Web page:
Gurwin Jewish Nursing Center in Commack.

Gurwin Jewish Nursing Center in Commack. Credit: Meghan Giannotta

Daily Point

Speaking out on nursing homes

As the spotlight continues to hover over nursing homes, and their response to the coronavirus pandemic, Gurwin Healthcare System chief executive Stuart Almer decided this week to take matters into his own hands.

On Wednesday, Almer held a virtual meeting for state lawmakers via Zoom, in the hopes of showing state senators and Assembly members how the pandemic has affected Gurwin, one of Long Island’s largest long-term care facilities, and conveying how the industry will face a significant financial hit going forward.

“I had this call because I’m worried about the future of nursing homes — not just us,” Almer told The Point in an interview Thursday. “This is an industry under siege.”

See what else Almer said about the state of nursing homes during the pandemic.

Randi F. Marshall @RandiMarshall

Talking Point

Meet the new boss?

By Monday, Nassau County may have a new partner at Nassau Coliseum. 

Nassau County officials are “hopeful” that they’re going to come to a deal with Onexim Sports and Entertainment and its lender, Nick Mastroianni II to transfer the lease on the Coliseum to the lender, sources told The Point. 

The county had sent Onexim a notice of default last month, and most recently extended the deadline on the default to Monday. 

A deal likely would include an agreement that would make Mastroianni and his company, U.S. Immigration Fund, responsible for paying back more than $2 million that Onexim owes the county in unpaid rent. 

Mastroianni’s company has been involved with Nassau Coliseum since 2015, when he was tasked with arranging a $100 million loan for Onexim from 200 Chinese investors, each of whom provide at least $500,000 in exchange for a visa and a path to permanent U.S. residency through a green card, as part of a controversial federal program known as EB-5. 

The lease transfer does not require county legislature approval, county officials said. But if there’s any renegotiation of the lease after the transfer, that would require lawmakers’ approval. 

This week, the Nassau County Industrial Development Agency voted to transfer its own tax benefits agreement to Mastroianni. That agreement – a 50-year property tax exemption – is unusual, in that it doesn’t have any real value, since the land is owned by Nassau County and even without it, the leaseholder wouldn’t pay property taxes on public land. Sources said it serves as a guarantee to maintain that exempt status in case the county ever sells the land. 

Also key: Developer Scott Rechler, and his company, RXR Realty. Rechler is involved in the negotiations with Mastroianni, as any deal on the arena will have to address the plans to redevelop the 70 acres of surrounding land, on which RXR hopes to build housing, entertainment and office space. Onexim was a partner in that development, so now Mastroianni will have to play a role there, too.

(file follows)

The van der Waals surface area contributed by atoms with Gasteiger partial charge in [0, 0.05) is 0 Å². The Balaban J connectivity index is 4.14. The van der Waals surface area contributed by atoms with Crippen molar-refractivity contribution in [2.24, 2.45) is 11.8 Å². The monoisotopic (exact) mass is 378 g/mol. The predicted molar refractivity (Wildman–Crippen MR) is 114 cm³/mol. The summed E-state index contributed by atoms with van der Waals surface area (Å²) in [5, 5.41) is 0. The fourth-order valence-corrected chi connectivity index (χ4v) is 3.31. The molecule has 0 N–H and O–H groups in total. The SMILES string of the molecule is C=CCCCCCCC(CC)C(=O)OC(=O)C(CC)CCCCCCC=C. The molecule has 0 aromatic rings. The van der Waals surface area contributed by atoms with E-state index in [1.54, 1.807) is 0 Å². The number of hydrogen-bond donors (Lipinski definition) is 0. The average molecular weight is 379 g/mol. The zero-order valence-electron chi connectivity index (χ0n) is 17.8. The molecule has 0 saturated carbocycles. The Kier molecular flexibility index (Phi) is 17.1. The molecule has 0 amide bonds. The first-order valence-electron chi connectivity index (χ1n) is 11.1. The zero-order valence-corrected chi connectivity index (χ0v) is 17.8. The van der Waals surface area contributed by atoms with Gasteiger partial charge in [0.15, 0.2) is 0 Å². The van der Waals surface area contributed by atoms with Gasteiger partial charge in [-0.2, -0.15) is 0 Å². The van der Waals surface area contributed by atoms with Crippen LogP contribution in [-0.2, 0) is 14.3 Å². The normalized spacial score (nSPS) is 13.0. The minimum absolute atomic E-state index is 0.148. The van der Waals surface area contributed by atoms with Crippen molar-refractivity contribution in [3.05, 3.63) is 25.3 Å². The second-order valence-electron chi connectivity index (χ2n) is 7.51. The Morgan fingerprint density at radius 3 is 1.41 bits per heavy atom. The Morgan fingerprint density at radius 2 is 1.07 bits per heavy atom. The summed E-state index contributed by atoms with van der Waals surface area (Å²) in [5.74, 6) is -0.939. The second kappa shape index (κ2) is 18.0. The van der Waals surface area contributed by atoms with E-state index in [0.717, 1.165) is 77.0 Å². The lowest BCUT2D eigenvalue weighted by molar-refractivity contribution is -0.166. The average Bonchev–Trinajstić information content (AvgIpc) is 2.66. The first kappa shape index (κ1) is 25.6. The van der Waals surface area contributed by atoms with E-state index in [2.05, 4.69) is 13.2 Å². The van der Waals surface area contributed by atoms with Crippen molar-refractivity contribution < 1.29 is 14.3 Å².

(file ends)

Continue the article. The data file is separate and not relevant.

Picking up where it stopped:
Still to come: An agreement on who will operate the arena if and when it reopens. Oak View Group, a partner in the Belmont Park redevelopment, has expressed interest, but that’s not a done deal – and likely won’t be part of whatever agreement might emerge Monday, sources said. 

—Randi F. Marshall @RandiMarshall

Pencil Point

Hand it over

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Final Point

LIPA’s messenger moving on

For the past five years, as LIPA struggled to come to agreements on reducing the taxes on the several older National Grid-owned power plants it buys power from on Long Island, LIPA Director of Communications Sid Nathan has been the one in charge of crafting and communicating the organization’s message. 

Now, just as the tax-appeal saga may be nearing its end, Nathan’s tenure at LIPA is, too. Nathan tendered his resignation late last month and his last day at LIPA will be Aug. 18. He has accepted a position as director of external affairs at Ravenswood Holdings in Long Island City. The company, backed by private equity firm LS power, operates a 2,500-megawatt generating facility, but is planning the development of new clean energy projects, including a 316 megawatt battery storage unit.

Nathan, 34, is well-known in political circles because, before coming to LIPA, he served as Suffolk County Executive Steve Bellone’s director of internal communications and in former North Hempstead Supervisor Jon Kaiman’s administration. 

Nathan also ran for North Hempstead town council in 2013 as a Democrat, suffering a lopsided loss to Angelo Ferrara.

As Nathan leaves, LIPA is under fire from last week’s storm response, though Nathan makes it clear that he resigned before Tropical Storm Isaias headed this way, and at the moment PSEG seems to be taking more heat from LIPA. And the Northport Power Plant appeal will either be settled at a Huntington Town Board meeting on Sept. 3, if the town accepts the deal, or by the judge presiding over the case soon thereafter.

“For five years, I’ve gotten to work on the public relations effort to settle these ongoing tax certiorari cases and educate communities and their leaders that settling was best for them, and fairest to ratepayers Islandwide,” Nathan told The Point. “It’s been a challenge, but it’s also been very rewarding as I’ve seen the progress we’ve made.”

—Lane Filler @lanefiller